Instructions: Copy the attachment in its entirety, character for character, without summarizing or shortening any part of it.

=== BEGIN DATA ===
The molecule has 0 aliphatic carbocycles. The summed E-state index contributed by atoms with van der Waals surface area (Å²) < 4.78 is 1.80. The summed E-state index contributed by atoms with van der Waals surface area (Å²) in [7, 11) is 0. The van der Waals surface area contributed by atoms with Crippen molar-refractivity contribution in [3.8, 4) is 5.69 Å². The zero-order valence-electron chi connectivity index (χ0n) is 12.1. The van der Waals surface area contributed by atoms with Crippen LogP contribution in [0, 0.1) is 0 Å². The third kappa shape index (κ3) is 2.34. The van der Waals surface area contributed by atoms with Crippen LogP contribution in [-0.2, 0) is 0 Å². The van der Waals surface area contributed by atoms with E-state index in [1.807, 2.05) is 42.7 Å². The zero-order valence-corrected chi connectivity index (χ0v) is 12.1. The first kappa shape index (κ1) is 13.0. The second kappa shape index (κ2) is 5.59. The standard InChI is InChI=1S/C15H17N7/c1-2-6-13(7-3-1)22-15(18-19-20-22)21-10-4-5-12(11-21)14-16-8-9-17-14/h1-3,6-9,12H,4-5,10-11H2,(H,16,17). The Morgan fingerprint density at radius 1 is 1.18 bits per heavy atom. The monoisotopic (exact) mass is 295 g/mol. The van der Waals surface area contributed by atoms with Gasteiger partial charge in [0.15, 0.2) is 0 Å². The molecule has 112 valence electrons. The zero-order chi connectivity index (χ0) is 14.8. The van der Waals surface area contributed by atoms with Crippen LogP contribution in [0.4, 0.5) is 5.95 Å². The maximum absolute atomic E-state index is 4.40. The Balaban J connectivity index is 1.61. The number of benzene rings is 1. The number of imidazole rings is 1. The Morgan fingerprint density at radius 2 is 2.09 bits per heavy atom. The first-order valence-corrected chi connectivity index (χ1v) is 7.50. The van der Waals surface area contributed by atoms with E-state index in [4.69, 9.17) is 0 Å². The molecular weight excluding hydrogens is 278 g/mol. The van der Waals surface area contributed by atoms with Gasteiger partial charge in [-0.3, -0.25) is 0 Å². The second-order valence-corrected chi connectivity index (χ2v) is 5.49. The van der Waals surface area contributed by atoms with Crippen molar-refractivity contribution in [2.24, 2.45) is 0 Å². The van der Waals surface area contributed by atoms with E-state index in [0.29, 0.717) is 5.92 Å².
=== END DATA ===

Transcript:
The molecule has 0 aliphatic carbocycles. The summed E-state index contributed by atoms with van der Waals surface area (Å²) < 4.78 is 1.80. The summed E-state index contributed by atoms with van der Waals surface area (Å²) in [7, 11) is 0. The van der Waals surface area contributed by atoms with Crippen molar-refractivity contribution in [3.8, 4) is 5.69 Å². The zero-order valence-electron chi connectivity index (χ0n) is 12.1. The van der Waals surface area contributed by atoms with Crippen LogP contribution in [0, 0.1) is 0 Å². The third kappa shape index (κ3) is 2.34. The van der Waals surface area contributed by atoms with Crippen LogP contribution in [-0.2, 0) is 0 Å². The van der Waals surface area contributed by atoms with E-state index in [1.807, 2.05) is 42.7 Å². The zero-order valence-corrected chi connectivity index (χ0v) is 12.1. The first kappa shape index (κ1) is 13.0. The second kappa shape index (κ2) is 5.59. The standard InChI is InChI=1S/C15H17N7/c1-2-6-13(7-3-1)22-15(18-19-20-22)21-10-4-5-12(11-21)14-16-8-9-17-14/h1-3,6-9,12H,4-5,10-11H2,(H,16,17). The Morgan fingerprint density at radius 1 is 1.18 bits per heavy atom. The monoisotopic (exact) mass is 295 g/mol. The van der Waals surface area contributed by atoms with Gasteiger partial charge in [0.15, 0.2) is 0 Å². The molecule has 112 valence electrons. The zero-order chi connectivity index (χ0) is 14.8. The van der Waals surface area contributed by atoms with Crippen LogP contribution in [0.4, 0.5) is 5.95 Å². The maximum absolute atomic E-state index is 4.40. The Balaban J connectivity index is 1.61. The number of benzene rings is 1. The number of imidazole rings is 1. The Morgan fingerprint density at radius 2 is 2.09 bits per heavy atom. The first-order valence-corrected chi connectivity index (χ1v) is 7.50. The van der Waals surface area contributed by atoms with E-state index in [4.69, 9.17) is 0 Å². The molecular weight excluding hydrogens is 278 g/mol. The van der Waals surface area contributed by atoms with Gasteiger partial charge in [-0.3, -0.25) is 0 Å². The second-order valence-corrected chi connectivity index (χ2v) is 5.49. The van der Waals surface area contributed by atoms with Crippen molar-refractivity contribution in [2.24, 2.45) is 0 Å². The van der Waals surface area contributed by atoms with E-state index in [0.29, 0.717) is 5.92 Å².